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Widows Pilgrimage to the Holy Land Widow Repair

Travel heals a widow’s heart.

My best friend Alli invited me to accompany her on a trip to Israel in the summer of 2008. Her older brother Andrew was a student at the Hebrew University, so we stayed at his apartment in Jerusalem.

I wanted to share some of my favorite experiences, so here is Part 1 of a Widow’s Pilgrimage to the Holy Land:

When in Israel, Do as the Israelis Do

June 18, 2008. Alli and I walked almost everywhere in Jerusalem for a few days, so we decided to treat ourselves and rent a car for a longer trip.

When I got behind the wheel, Andrew pointed out that instead of turning from red to green, the traffic lights turn in this sequence: red-yellow-green. He laughed, “People will start honking when the lights turn yellow.”

He wasn’t kidding. Every intersection was like the race lineup in Mario Kart. It was just a mad rush to beat the other driver, and there was no signalling. Curiously, there was no anger, no road rage, no presentation of middle fingers.

Other drivers are simply insistent—it’s part of their culture. Parents fiercely defend their children in every activity, teaching them confidence and self-assurance. Adults do not come across as rude or entitled, and I learned from the Israelis to be more assertive in everyday situations.

Back to the traffic though, I gripped the steering wheel nervously until we made it out of the city and into the peaceful, mountainous desert.

We jammed to Israeli music until we reached Masada, the ancient fortification of Herod the Great. It was so hot that people were not allowed to hike up the mountain, so we took a ski lift to the ruins which date between 37 and 31 BC. Smiling and sweating, we toured Herod’s palace, storage rooms, bath houses and the commandant’s quarters.

The wall openings behind me were used to roost pigeons for food, and their droppings were used for fertilizer. I made the “flappy hands” motion so I would remember the trivia. Haha.

Widows Pilgrimage to the Holy Land Masada Widow Repair

We hiked down the Snake Path (980 ft.) on the eastern side, and I swore I would die from heat and exhaustion before we made it to the museum!

The Kindness of Strangers

When we were ready to leave, I punched in the security code on the rental car, and it wouldn’t work! The guard at the parking garage tried to help, but we only succeeded in shutting it down completely.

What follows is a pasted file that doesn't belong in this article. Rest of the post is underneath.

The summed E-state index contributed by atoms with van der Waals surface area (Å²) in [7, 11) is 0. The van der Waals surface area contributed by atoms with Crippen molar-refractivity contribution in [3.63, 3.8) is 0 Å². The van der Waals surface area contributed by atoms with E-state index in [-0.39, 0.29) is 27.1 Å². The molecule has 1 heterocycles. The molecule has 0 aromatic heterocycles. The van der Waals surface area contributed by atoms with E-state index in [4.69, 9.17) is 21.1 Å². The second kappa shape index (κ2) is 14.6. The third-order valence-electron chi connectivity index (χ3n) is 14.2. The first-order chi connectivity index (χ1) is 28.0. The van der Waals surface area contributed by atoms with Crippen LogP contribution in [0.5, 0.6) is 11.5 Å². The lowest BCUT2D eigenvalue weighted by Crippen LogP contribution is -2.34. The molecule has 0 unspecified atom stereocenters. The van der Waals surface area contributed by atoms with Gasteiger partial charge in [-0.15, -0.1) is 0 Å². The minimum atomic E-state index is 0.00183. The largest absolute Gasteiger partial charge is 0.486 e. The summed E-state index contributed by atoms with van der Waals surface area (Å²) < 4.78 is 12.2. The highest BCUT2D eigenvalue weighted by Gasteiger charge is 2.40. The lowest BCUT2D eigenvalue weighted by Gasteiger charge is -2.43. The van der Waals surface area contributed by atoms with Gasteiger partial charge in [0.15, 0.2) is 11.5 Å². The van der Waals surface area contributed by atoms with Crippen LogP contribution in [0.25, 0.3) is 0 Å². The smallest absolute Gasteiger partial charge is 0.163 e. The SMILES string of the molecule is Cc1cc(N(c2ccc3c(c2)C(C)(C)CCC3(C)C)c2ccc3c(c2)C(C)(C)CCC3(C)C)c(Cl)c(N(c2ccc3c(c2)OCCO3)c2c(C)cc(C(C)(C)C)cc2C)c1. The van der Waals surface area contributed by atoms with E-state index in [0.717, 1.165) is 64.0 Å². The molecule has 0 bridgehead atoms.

I had to call the rental office for the correct code, and they advised waiting an hour before re-entering the code. Thank goodness we didn’t stop anywhere in the desert!

There was a little trouble with the language barrier, but I was so impressed by the security guard’s hospitality. He introduced himself as Kaed, a Bedouin (Arab nomad), and showed us a travel kit containing supplies for making a cup of tea in the desert. Next, we were entertained with an impromptu drum concert when his friend arrived.

I place so much value on these unexpected experiences. My only previous knowledge of Bedouin culture comes from a school textbook in fifth grade. A perfect stranger was kind enough to offer help and let us share in his traditions.

A Swim Float in the Dead Sea

We tried to find Ein Gedi, the oasis, but finally gave up and went to the Dead Sea. I first read about the Dead Sea (“sea of salt”) in a history book. I was mesmerized with the idea of floating in the water. How could you be in water and not have to swim? At ten years old, I resolved to swim in the Dead Sea one day. It was the first item on my bucket list, but I never imagined I would get the chance.

Salt deposits on the rocks actually looked like snow or crystals, and groups of people were coating themselves with the fine mud on the shore. One of Alli’s friends told us a secret: the Dead Sea products that are peddled in the mall are not really from the Dead Sea!

I felt like a big bobber in the water—diving would be impossible. With no effort, I was completely buoyant, sitting back in the water like I was in a recliner chair on solid ground. Movement was like I imagine the astronauts feel without gravity.

Widows Pilgrimage to the Holy Land The Dead Sea Widow Repair

On the way back, we passed the Qumran Caves where the the prophetic books of Isaiah were discovered. We saw the Dead Sea Scrolls in the Israel Museum just the day before.

A true tourist, I also stopped and paid 50 shekels for a camel ride. I tried to decline the turban, but the camel-tamer insisted and plopped it on my head. He was from Jericho, one of the many place-names that I hold dear from a lifetime of Bible lessons.

The camel was cute but a smelly beast. He (or she) didn’t look excited to give me a ride.

Widows Pilgrimage to the Holy Land Camel Ride Widow Repair

When we were coming into Jerusalem’s gate, I had to elbow my way into the line of traffic. By this time, I had gotten the hang of “offensive” driving.

We got in okay to pick up Andrew. He drove us to the Mt. of Olives where many Jews are buried to be the first to meet the Messiah. Between us and the Old City of Jerusalem was the Kidron Valley, and the sun was setting right behind the Dome of the Rock.

Normal Life: Widow’s Pilgrimage to the Holy Land (Part 2)

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